Within Ourselves

There seems to me that we experience a strange kind of revolution when we progress through our 20s; it feels as if we go from a point of naivety in which we feel the world is golden beneath our feet into a sort of organisational purgatory. A place where the ground we walk upon is so unsure that we have to be careful where we tread, lest we fall before we even start living. It’s as if throughout adolescent there is a mask which covers our eyes and fills our egos with the belief that we are untouched by the world and our experiences. This mask slowly being warn away by the stark reality that our world, although beautiful and spectacular, is adorned with weaponry and we must armour ourselves against. I guess it’s a construct really; the stress we begin to understand, the pressures we begin to feel, the reality which begins to appear. Its society’s game; the slap in the face that is supposed to wake you up to the ‘real working world’, the bucket of water which kills your dreams before they have even begun to come into fruition.


Yes, there is an amount of cynical thinking which comes with feeling this way. However, it feels more rational to take a step back and try to understand the confusion and depression which seems to sweep generations when they enter their twenties. To me it’s reminiscent of the ‘Great American Dream’ in which propaganda was sold filling the minds of a whole country with this glistening image of solidarity, hope and love. However this dream was made so unachievable for so many that people lost hope, lost solidarity and love became hardship. The world itself when you are an adolescent looks like the Great American Dream; you are fed the idea that you will go to university straight out of school, you are sold the image of you and all of your ‘life-long friends’, you are told that this is what will ‘prepare you’ for all the glories adulthood. Yet, when those graduation caps fly up in the air they tear down the wallpaper which has been layered around you all these years by the institutions which have ‘parented’ you.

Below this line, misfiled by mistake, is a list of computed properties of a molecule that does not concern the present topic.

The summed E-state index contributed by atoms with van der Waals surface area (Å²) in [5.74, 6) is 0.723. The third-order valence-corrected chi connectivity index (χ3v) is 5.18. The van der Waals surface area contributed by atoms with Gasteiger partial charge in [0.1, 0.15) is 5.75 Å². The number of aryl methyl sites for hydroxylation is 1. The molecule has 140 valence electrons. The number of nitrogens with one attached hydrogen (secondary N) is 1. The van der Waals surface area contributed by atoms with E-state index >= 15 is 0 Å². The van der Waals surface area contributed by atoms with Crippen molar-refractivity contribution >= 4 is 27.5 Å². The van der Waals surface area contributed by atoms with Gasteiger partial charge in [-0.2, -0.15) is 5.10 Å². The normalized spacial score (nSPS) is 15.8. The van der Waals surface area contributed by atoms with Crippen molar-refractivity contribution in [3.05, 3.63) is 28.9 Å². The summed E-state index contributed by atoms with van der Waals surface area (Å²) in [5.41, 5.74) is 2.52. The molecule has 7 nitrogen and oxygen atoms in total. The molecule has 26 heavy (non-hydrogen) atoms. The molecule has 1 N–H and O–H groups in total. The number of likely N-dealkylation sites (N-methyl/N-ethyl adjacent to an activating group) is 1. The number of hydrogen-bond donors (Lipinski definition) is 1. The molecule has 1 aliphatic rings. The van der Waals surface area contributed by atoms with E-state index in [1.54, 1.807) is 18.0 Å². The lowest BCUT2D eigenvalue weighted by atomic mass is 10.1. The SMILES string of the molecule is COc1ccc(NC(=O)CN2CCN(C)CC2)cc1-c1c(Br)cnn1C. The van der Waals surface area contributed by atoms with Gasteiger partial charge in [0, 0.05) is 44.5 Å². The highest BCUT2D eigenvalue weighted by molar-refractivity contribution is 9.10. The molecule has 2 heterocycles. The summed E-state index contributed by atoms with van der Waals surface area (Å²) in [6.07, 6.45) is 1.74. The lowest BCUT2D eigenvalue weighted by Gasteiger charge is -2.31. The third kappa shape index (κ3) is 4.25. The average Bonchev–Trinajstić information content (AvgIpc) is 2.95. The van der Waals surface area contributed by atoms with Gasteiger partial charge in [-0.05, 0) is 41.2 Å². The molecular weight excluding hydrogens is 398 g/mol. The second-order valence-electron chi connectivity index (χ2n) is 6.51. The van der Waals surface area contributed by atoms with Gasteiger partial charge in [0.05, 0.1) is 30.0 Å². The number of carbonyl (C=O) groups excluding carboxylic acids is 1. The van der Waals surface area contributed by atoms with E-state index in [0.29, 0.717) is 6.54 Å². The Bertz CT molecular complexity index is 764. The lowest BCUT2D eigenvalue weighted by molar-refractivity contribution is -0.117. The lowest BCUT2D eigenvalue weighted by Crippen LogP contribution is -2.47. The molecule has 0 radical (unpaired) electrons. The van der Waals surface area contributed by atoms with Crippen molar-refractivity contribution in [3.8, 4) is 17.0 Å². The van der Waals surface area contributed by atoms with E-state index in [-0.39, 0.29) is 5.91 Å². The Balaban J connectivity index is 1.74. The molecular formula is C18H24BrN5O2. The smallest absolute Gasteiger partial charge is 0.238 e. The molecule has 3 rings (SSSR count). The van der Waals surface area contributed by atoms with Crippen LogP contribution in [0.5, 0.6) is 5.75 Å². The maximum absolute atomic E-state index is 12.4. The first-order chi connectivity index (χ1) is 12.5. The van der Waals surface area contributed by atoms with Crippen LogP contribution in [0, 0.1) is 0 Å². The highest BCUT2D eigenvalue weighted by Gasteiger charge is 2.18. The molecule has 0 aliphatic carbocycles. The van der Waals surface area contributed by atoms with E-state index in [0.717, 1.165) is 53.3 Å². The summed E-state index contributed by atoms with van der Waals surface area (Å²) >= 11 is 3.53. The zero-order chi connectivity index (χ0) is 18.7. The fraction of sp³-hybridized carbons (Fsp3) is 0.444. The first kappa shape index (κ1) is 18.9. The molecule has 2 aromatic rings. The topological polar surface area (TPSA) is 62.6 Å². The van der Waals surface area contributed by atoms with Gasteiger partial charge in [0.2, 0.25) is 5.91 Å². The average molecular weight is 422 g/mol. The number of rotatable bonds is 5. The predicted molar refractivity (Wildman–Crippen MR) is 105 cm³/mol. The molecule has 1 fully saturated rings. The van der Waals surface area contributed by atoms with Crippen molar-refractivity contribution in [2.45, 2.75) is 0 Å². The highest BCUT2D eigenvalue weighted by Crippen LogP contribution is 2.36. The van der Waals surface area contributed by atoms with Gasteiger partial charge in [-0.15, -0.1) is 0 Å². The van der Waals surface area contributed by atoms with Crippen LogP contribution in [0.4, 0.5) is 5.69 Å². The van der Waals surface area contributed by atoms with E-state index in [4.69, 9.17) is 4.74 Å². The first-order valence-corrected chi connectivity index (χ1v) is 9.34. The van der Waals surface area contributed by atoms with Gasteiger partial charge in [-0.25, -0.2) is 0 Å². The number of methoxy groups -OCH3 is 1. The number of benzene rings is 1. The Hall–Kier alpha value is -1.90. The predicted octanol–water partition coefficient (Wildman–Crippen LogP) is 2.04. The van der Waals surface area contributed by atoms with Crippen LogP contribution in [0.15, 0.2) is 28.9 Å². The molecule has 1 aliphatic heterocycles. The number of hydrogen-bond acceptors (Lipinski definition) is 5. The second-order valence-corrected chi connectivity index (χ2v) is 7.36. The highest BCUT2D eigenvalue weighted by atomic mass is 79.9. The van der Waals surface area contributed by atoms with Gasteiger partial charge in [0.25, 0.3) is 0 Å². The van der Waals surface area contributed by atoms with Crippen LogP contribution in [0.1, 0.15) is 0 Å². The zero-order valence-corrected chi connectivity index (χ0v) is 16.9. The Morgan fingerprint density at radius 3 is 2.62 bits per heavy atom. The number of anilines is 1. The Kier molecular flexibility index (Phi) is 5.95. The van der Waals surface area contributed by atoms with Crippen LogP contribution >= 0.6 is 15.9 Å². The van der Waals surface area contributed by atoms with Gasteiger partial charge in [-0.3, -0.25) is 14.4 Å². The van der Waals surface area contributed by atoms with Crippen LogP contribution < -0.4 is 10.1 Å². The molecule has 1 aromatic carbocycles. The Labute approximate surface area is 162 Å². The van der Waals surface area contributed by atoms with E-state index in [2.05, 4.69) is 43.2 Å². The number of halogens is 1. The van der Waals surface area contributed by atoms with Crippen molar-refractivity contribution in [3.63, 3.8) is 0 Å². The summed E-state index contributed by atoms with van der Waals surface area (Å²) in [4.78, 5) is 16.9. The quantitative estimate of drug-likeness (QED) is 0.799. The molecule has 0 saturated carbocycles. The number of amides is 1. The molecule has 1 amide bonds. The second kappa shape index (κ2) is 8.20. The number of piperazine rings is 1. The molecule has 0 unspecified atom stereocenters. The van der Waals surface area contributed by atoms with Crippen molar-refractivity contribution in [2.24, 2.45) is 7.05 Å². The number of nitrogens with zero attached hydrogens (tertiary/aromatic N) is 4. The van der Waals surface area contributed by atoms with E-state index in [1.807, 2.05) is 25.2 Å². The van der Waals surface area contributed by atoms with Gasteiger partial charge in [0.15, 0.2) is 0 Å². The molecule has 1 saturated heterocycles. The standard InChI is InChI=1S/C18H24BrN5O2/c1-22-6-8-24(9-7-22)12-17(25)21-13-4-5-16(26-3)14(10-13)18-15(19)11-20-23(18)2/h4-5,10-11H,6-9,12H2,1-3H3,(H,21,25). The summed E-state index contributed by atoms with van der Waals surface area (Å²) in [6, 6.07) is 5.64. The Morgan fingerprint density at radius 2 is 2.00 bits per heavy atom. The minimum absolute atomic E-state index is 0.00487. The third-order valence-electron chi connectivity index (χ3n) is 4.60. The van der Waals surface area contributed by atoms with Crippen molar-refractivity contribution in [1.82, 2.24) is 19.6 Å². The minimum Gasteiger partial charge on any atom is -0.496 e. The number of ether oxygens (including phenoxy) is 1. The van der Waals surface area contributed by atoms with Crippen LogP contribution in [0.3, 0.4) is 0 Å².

…And there you see the cracked wall, the reality that has eluded you; that you are living in a concrete cell and that to operate within this cell you have to have a skill set which these institutions have told you nothing about. A juggling act of sorts has to begin, in which we try to manage all the hoops that society makes us jump through in order to keep a float whilst also trying to hold onto our dreams; these dreams that reflect our true desires in life. However, again, for so many these dreams seem to move further and further away from us as our minds become filled with ‘bills, work, schedules, appointments, and assets to gain’. Not that we innately as humans want to be full of this dreary reality. No, we want to be living; actively living. We want to be gaining new experiences, learning things that interest us, filling our hearts with the laughter of others, engaging with people on a deeper level then just complaining that ‘we have no money this month’.


That, within our current society, is the difference between what we are told we want and need and what we as an individual, beneath all the material, actually yearn for. So the juggling act deepens. Within our 20s, freshly tainted by our wake up calls, we feel the pressure so immensely crush the essence of our spark within us. We yearn to go back to the comfort of youth in which our parents provided us with warm and reassurance. We pine for the days when we could just be in the moment and not have to constantly chase a future and plan all our tomorrows. We ask to be taken back to a time in which innocence was expected and not frowned upon.  We are split, we are asked to do one thing with the promise of having the resources needed to do the other. Yet time slips from us; we slowly are given less and less rest-bite to replenish the light within us which is stomped out by all the hoops we are desperately trying to jump through.